Shania Twain: All Fired UP! about Smoky Bars, Mustard Sandwiches and Growing a Beard
Selling upwards of 50 million records worldwide might give lesser mortals a crisis of confidence. But Shania Twain? "Nah!" For her, there's only one way to go: UP! The title of her fourth album boasts capital letters and an exclamation point. The disc's leadoff single, "I'm Gonna Getcha Good!" (one of nine tracks with exclamation points), bristles with Shania's signature sass and spunk, so it's no surprise it debuted in the upper reaches of the Billboard country chart. And more than 4 million viewers curious about what Shania's been up to these last five years tuned in and cranked up CMT for the launch of her spaced-out single's video premiere and the "making of" special from London.
Sure, there were head scratchers who couldn't find much about the clip that had any relevance to the song itself, but she is after all the only female artist who could pen the line, "I wish I could grow a beard," and get away with it. Clearly the country crossover act by which all others are measured, yes, Shania's music sparks the pop-vs.-country debate, and her lyrics take unexpected turns, and that's just how she likes it, thank you.
"I like contrasts in everything," she explains, "It's just a very natural way for me to write. I always try to find an interesting way to say the same thing. I like taking negative terms and turning them into something positive. "I'm Gonna Getcha Good!" is really something you would say to someone if you wanted to get back at them. So it's interesting to use it in a love song, especially a rock -n- roll-y kind of love song.
Though influenced by favorite artists ranging from Stevie Wonder to the Bee Gees, she attributes her hallmark hook-laden songwriting style and keen sense of wordplay to her many country influences. "I've always listened to so many different styles of music, but the best lyricists were always the country artists. They always have an interesting way of telling a story. I think I probably follow that lead more than anything and really try to be a creative writer and not just rely on the melody."
Also key to Canadian-native Shania's creative process has been her relocation to Europe. In Chateau de Sully, the 19th-century cliffside residence on Lake Geneva in Tour-de-Pielz, Switzerland, Shania and husband/producer Robert John "Mutt" Lange have found privacy and solitude. Both attributes are clearly conducive to the couple's intense work ethic, shared philosophy of finding inspiration in unusual places, and express desire to keep their own company. Neighbors include other showbiz types, including singer Phil Collins and actor Peter Ustinov. But according to Shania, that don't impress the townsfolk much.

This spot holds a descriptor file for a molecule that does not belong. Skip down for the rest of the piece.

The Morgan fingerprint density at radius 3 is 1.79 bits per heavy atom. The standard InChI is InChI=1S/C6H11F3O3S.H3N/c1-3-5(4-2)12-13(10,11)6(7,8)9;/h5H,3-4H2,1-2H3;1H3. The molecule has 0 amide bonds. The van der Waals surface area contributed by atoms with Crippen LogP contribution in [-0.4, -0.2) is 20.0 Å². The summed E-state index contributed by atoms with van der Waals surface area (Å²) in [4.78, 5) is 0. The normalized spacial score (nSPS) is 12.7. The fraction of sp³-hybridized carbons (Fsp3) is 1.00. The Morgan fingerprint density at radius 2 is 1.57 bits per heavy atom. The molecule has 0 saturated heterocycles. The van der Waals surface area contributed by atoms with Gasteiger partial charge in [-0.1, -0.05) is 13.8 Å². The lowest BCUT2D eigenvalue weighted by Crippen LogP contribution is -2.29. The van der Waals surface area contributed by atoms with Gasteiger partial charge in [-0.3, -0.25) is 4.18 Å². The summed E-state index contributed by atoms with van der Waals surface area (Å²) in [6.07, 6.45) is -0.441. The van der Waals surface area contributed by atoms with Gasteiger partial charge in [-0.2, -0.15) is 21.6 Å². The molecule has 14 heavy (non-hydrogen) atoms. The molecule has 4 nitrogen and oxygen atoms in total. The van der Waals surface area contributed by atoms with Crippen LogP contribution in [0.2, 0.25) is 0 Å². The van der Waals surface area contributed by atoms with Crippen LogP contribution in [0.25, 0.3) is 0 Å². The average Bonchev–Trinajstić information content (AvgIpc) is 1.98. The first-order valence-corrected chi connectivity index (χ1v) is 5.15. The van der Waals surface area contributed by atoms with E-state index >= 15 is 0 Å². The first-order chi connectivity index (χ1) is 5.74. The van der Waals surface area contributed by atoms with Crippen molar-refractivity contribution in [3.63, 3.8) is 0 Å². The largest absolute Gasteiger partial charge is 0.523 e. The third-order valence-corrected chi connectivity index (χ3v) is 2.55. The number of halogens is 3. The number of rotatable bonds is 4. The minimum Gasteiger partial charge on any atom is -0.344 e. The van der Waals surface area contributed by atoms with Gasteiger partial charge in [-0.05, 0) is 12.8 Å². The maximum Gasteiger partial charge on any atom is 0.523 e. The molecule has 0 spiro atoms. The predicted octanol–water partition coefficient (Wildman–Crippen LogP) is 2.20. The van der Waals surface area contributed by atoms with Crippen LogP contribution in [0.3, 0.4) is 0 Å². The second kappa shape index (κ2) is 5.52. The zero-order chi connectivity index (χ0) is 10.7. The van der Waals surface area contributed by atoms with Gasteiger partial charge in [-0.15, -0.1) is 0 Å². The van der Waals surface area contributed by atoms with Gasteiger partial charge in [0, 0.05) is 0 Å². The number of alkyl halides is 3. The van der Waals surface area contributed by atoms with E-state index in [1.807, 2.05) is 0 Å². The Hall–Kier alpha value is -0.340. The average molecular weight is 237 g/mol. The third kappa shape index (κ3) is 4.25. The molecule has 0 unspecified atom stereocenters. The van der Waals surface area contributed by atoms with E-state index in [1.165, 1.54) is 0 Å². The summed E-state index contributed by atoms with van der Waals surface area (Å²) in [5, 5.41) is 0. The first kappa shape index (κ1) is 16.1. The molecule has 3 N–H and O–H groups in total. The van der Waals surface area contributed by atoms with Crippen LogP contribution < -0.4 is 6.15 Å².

"Some know who I am; some don't. Music is pretty much a pop-cultural thing around the world, and a lot of people in these small villages are really only familiar with what's going on locally. So, that benefits me greatly, because they don't know who I am. And then the people who do know take great pride in being very discreet. They really don't make anything of it."
Another advantage for Shania has been the ease of travel within Europe. That freedom feeds her soul, she says. "I'm not as creative at home. I'm always answering the phone, or I'm putting a shopping list together or making dinner or just everyday stuff. It's better if I isolate myself and go somewhere exciting. The beauty of living in Europe is you really can travel around a lot and see different things in a short period of time. We go to museums or out to eat, or we go walking as tourists and get inspired by that."
And what does Shania shop for?
"Just basic everyday things. I'm not the type of person that needs to fill my time with shopping. I'll avoid it. I do enjoy the markets. They've always got a lot of fresh food. Since there's a lot of farming, all the villages have farmers markets, so that's really nice. Everybody eats fresh bread."
(Excerpted from Country Music Today January, 2003)